Our plan had been to spend a day in Pompeii, but after reflecting on what three hours of travel, each way, would mean for us (not to mention the 25-euro cost of a train ticket) we decided to visit Ostia Antica instead. It’s a thirty minute train ride outside of Rome, but covered by the public transportation system, so our 4-Euro day passes took us there.
Ostia was an ancient Roman port near the mouth of the Tiber, that gradually became a ghost town as the river silted up and malaria became endemic. The ruins are well-preserved. You walk along actual ancient streets with rows of buildings on either side. There’s a really good theater and mosaic floors in the baths. My main impression of Ostia is that a group of kids could have a truly amazing game of house there.
Theater in Ostia
|Theater in Ostia|
I liked this diamond pattern in the bricks.
I'm not sure what was happening here.
The thing about Ostia is that it’s huge and by the time you’re done exploring, you’re pretty tired. Luckily there’s a cafeteria at the far end of the complex where we purchased an overpriced and mediocre lunch. Just as we sat down to eat; a group of people standing behind us began singing a Praise Jesus-type song, with much enthusiasm. They were wearing matching polo shirts and were very obviously American. The diners watched them politely, but puzzled. Once the singers had spread their message to the random collection of people at the Ostia cafeteria, the group moved on while Jon sung “O Canada” under his breath.
Since our day passes didn’t expire until midnight, after dinner we decided to take the metro to the Spanish Steps. Rome has decent public transportation. The buses are cheap, the stops have names and the signs tell you the names of all the stops on that buses’ route, so even a foreigner with a rudimentary grasp of the city can manage to get around, if in a somewhat cumbersome fashion. We had to take the metro to get to the Spanish Steps and the stop funnels you more or less directly to the foot of the steps, which are very high, but, unlike the Trevi fountain, are probably better appreciated in the daytime.
I admired Keats’ house, which sits at the foot of the steps, and peeked in the window of Babington’s Tea Rooms which has been expensively serving British tourists since Victorian times.
A 26-Euro muffin? To put this into perspective, I could buy breakfast for myself and at least two of my children at our neighborhood bar for about nine euros.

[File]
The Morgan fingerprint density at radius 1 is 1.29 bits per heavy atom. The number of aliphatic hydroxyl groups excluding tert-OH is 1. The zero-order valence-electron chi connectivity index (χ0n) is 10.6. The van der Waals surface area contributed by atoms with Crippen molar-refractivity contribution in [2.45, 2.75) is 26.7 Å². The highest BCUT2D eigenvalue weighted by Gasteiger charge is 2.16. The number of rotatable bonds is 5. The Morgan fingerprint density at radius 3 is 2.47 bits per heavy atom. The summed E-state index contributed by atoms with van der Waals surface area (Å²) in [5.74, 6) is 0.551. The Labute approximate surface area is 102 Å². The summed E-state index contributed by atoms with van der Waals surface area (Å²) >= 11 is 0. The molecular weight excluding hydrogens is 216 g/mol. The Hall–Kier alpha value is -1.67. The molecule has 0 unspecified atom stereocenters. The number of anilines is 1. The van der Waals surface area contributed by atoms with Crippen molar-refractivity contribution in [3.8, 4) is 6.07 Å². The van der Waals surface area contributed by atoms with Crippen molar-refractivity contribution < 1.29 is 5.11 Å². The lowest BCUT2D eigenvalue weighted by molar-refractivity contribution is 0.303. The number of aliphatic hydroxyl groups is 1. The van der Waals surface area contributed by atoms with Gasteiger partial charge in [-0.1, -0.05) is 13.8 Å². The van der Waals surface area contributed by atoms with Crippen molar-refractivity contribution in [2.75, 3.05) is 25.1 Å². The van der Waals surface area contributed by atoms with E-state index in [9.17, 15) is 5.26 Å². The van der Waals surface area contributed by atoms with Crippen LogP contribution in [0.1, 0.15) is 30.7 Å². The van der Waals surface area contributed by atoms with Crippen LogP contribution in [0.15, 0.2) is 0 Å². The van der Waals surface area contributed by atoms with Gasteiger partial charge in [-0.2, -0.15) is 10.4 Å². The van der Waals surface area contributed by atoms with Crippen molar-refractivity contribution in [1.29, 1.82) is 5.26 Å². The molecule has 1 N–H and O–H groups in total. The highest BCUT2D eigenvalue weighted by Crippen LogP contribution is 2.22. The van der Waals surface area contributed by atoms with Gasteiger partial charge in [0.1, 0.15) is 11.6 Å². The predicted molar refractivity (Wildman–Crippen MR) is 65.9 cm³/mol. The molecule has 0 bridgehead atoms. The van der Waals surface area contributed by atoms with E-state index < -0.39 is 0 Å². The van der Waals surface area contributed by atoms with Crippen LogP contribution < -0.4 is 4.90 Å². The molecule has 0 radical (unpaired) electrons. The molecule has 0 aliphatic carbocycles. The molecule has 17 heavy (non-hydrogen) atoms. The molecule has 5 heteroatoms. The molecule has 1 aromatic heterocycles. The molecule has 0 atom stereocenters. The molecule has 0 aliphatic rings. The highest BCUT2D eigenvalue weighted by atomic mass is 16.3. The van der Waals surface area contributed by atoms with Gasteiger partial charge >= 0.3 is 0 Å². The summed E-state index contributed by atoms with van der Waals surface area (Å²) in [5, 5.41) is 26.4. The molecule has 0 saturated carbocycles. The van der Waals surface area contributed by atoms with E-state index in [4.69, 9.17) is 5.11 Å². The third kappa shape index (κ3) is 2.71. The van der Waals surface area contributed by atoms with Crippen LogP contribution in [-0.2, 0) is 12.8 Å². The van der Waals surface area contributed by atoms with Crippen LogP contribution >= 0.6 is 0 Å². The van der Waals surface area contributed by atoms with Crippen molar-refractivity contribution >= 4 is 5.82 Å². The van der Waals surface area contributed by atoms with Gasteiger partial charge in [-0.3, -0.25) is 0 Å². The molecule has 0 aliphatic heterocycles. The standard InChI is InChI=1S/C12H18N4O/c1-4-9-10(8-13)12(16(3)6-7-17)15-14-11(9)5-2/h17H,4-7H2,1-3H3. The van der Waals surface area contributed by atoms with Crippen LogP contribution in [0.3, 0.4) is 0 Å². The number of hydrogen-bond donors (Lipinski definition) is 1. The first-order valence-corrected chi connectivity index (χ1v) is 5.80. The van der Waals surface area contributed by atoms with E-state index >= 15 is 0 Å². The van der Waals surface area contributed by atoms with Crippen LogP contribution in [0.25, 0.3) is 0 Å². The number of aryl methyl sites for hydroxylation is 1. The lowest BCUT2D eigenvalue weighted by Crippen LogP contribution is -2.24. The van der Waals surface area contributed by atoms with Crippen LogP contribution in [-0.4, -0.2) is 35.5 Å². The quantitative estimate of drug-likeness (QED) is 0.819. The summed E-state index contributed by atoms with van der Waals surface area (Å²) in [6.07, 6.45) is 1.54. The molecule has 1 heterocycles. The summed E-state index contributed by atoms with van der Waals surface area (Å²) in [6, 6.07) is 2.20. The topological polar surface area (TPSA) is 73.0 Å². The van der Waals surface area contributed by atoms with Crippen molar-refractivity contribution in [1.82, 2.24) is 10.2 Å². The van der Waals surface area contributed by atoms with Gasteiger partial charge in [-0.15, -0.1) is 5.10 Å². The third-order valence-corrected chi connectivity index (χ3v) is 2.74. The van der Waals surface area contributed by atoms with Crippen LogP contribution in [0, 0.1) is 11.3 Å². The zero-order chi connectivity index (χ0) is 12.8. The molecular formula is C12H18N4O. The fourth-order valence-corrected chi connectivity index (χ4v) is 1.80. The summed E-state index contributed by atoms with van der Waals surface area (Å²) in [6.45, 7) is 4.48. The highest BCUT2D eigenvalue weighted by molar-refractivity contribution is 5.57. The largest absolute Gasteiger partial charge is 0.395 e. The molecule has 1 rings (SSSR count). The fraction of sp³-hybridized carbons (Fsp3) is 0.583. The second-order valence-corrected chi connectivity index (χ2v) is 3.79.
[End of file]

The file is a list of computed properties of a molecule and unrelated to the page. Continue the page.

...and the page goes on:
At the top of the steps a flower-seller tried to get me to buy a rose, which I refused, but he was very aggressive, even inserting a rose into my folded arms and otherwise being a nuisance. Then, he somehow talked us into letting him take our picture, and Jon gave him two Euros, which I think is reasonable for two seconds of work, but he wanted more, and then we were annoyed at having let this man insinuate himself into our group, and even more so when we saw the comically terrible quality of the picture he took of us.
We endured a crowded metro ride, and an interminable wait for our crowded bus to leave the station. Italian buses have few seats. I noticed the capacity signs which listed 20 seats for each bus, but standing room for nearly 90 people. You spend most of your time on Italian buses with your face pressed into the armpit of a complete stranger, and at every stop 500 people get on and two or three get off.
Me, making sure I didn't lose my children in the metro station.
It was nearly midnight when we got home, but little did we know, our night was just beginning. Drama Queen disappeared into the shower, and soon after, Mad Scientist noticed that the kitchen was completely flooded. The only thing to be thankful for was the fact that the kitchen is a step lower than the rest of the house, so the flood could spread no further. It took ages to clean it up, and Jon and I had the sort of fight that spouses have when there is flooding in the middle of the night.